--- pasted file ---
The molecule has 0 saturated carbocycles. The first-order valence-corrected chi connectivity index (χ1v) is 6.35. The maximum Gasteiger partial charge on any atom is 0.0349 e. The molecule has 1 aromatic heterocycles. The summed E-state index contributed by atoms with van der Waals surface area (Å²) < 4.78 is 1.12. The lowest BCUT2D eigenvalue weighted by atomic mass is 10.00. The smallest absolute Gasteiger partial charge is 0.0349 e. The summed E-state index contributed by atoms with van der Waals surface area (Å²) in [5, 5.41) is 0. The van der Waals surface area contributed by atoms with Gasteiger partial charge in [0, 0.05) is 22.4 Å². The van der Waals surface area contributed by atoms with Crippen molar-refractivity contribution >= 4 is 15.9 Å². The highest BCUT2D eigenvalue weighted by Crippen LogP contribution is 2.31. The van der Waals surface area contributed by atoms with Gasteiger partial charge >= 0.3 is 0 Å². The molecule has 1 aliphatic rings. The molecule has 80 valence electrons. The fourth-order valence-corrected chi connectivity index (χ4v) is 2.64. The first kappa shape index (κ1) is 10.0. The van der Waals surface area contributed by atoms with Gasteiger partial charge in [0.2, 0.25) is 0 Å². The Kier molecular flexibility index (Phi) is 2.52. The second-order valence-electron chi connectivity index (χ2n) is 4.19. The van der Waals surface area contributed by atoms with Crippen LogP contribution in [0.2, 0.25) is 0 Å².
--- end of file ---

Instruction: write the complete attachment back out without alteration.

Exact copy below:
The molecule has 0 saturated carbocycles. The first-order valence-corrected chi connectivity index (χ1v) is 6.35. The maximum Gasteiger partial charge on any atom is 0.0349 e. The molecule has 1 aromatic heterocycles. The summed E-state index contributed by atoms with van der Waals surface area (Å²) < 4.78 is 1.12. The lowest BCUT2D eigenvalue weighted by atomic mass is 10.00. The smallest absolute Gasteiger partial charge is 0.0349 e. The summed E-state index contributed by atoms with van der Waals surface area (Å²) in [5, 5.41) is 0. The van der Waals surface area contributed by atoms with Gasteiger partial charge in [0, 0.05) is 22.4 Å². The van der Waals surface area contributed by atoms with Crippen molar-refractivity contribution >= 4 is 15.9 Å². The highest BCUT2D eigenvalue weighted by Crippen LogP contribution is 2.31. The van der Waals surface area contributed by atoms with Gasteiger partial charge >= 0.3 is 0 Å². The molecule has 1 aliphatic rings. The molecule has 80 valence electrons. The fourth-order valence-corrected chi connectivity index (χ4v) is 2.64. The first kappa shape index (κ1) is 10.0. The van der Waals surface area contributed by atoms with Gasteiger partial charge in [0.2, 0.25) is 0 Å². The Kier molecular flexibility index (Phi) is 2.52. The second-order valence-electron chi connectivity index (χ2n) is 4.19. The van der Waals surface area contributed by atoms with Crippen LogP contribution in [0.2, 0.25) is 0 Å².